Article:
I only have two weeks before the next venue, a five day yardage class at Peters Valley.  I love the Valley and am looking forward to teaching in the new weaving studio, but I need the full two weeks of prep.  Right now I work an hour, rest an hour and work another hour.  The animals never leave my side.

So the bottom line is I’m done with conferences.  I recognize burn out, I’ve been down this road before.  I will really miss sitting on a plastic dorm mattress with my fellow instructors talking about the things that are important to us, plastic water bottles full of wine, just like I really missed getting together with the other exhibiting artists in craft fairs after I stopped.  I have made some life long friends in this business, but my life has changed drastically since my husband’s death three years ago, and I’m now responsible for all of it.  I want to weave and paint and play music and write articles and teach on my terms.

My beloved suitcase didn’t survive the trip, actually it didn’t survive the Boise debacle, which I think I talked about a couple of posts ago, and so, as I was packing to go, I researched replacement suitcases and what I needed just isn’t made anymore. I refuse to use suitcases with spinney wheels.  The best I could do was a 29″ Pullman from REI.  It is narrower than the one it is replacing, but well made and guaranteed.  I’m hoping I can still fit 70 pounds of clothing into it.

I only took one photo while I was on the road.  I took a quick snapshot of the class, there were sixteen of them, and they were all wonderfully incredible and enthusiastic.  The class was called Custom Fit and Fabulous.  They learned how to fit their bodies and particular fit issues, while trying on my loaded suitcase full of samples in all sizes.  They traced patterns until they were cross eyed.  With an aching back, I lectured for a couple hours on Sunday morning and there were really wonderful responses from what they learned.  It is a terrific class for a 2 1/2 day format, typical of a conference.  

On of the conference attendees walked around the studio walk through Saturday night where all the instructors in their classrooms talked about what they were teaching, she got this shot of me selling my little heart out! Thanks Alison!

And I debuted my new silhouette, the swing dress, which is now out in the latest Threads Magazine, I believe issue 204, mine was waiting at the post office when I went in today to get my mail.  I drafted the dress in all sizes, wrote the handout, and crossed my fingers.  Everyone who tried it on seemed to love the fit, minor tweaks for some, but I’m so happy I nailed it.

I know I keep getting letters as to why I don’t offer my patterns for sale.  And I keep trying to explain that it isn’t that simple.  The venue for me to offer digital downloadable patterns doesn’t yet exist for me.  It will take me a couple of years to scan everything, and convert to vector drawings and then convert to a downloadable size PDF.  That is a huge goal, but not possible while I’m on the road all the time.  And I’d love to have a video archive.  I had so much fun shooting videos for Threads Insider last fall, I’d love to have a group of my own, short videos on weaving and sewing techniques for weavers.  But I can’t do that while I’m on the road teaching all the time.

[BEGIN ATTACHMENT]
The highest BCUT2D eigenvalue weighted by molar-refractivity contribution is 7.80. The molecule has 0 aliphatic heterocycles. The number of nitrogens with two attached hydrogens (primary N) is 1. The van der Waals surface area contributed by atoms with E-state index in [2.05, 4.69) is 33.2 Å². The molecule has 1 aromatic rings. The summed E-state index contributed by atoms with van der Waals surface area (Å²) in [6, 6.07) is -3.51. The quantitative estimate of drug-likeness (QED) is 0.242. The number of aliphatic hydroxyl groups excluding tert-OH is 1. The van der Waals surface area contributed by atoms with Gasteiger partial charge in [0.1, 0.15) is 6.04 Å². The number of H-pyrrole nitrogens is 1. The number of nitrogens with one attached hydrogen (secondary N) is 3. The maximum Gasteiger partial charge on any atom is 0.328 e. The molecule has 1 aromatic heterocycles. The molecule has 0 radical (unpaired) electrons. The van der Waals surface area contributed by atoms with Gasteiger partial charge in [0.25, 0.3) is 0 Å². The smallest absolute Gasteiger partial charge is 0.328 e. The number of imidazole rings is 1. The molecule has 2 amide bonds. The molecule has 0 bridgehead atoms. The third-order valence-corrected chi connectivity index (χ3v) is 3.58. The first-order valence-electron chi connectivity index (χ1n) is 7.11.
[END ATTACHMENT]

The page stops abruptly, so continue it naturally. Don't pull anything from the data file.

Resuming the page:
And so, yes, I’ll continue to teach, to go where I’m asked, but no, I’m not doing conferences anymore and yes, I’m in talks with Montana about their short gathering next summer, because it is still easy to twist my arm…  

Stay tuned…

You win some, you lose some…

Actually, forget the winning part, I’m just happy when I’m accepted.  All the notifications are out for Convergence exhibits.  I received a couple of acceptance emails a couple of weeks ago, but was asked not to “announce” the decision until everyone had their written confirmation or rejection letters.

You may remember back in January, that I spent a feverish few days entering shows and applying to conferences, and I’ve heard back from all but one exhibit.  So the count stands at Acceptances 4 :-), Non-Acceptances 7 🙁  That’s actually a 36% acceptance rate, and I’m pretty OK with that.  None of my artwork was accepted this go round, but my garments, and yardage did well along with a couple of accessories.

I already mentioned in a previous blog that my yardage from last December, called “Some Enchanted Evening”, was accepted to the Convergence yardage exhibit, and two of my pieces, the Frosted Florals Dress, and the felted  Celebration Bag were accepted to Fiber Celebration 2010 in Greeley, CO.

I got the results from the Convergence fashion show, and two of my garments will be included, as well as a scarf I wove in the Eye Dazzlers Exhibit, which covers just about every thing else except yardage, fashion, and Small Expressions (which I did not get into…)

In addition, this year I was accepted to teach at all of the conferences that I applied to, including one I hadn’t yet applied to because it conflicted with the ANWG conference.  So I’ll be teaching at Midwest, MAFA, and ANWG, and I look forward to another busy inspiring summer in 2011.  My schedule is as always, available on my website,  There may be some confusion about my web domains, I seem to vacillate between and  I’ve had the weaversew domain for so many years now, I hate to give it up, but the information is the same in both, as one domain is parked within the other one.  Either works, and both will get you to the same place.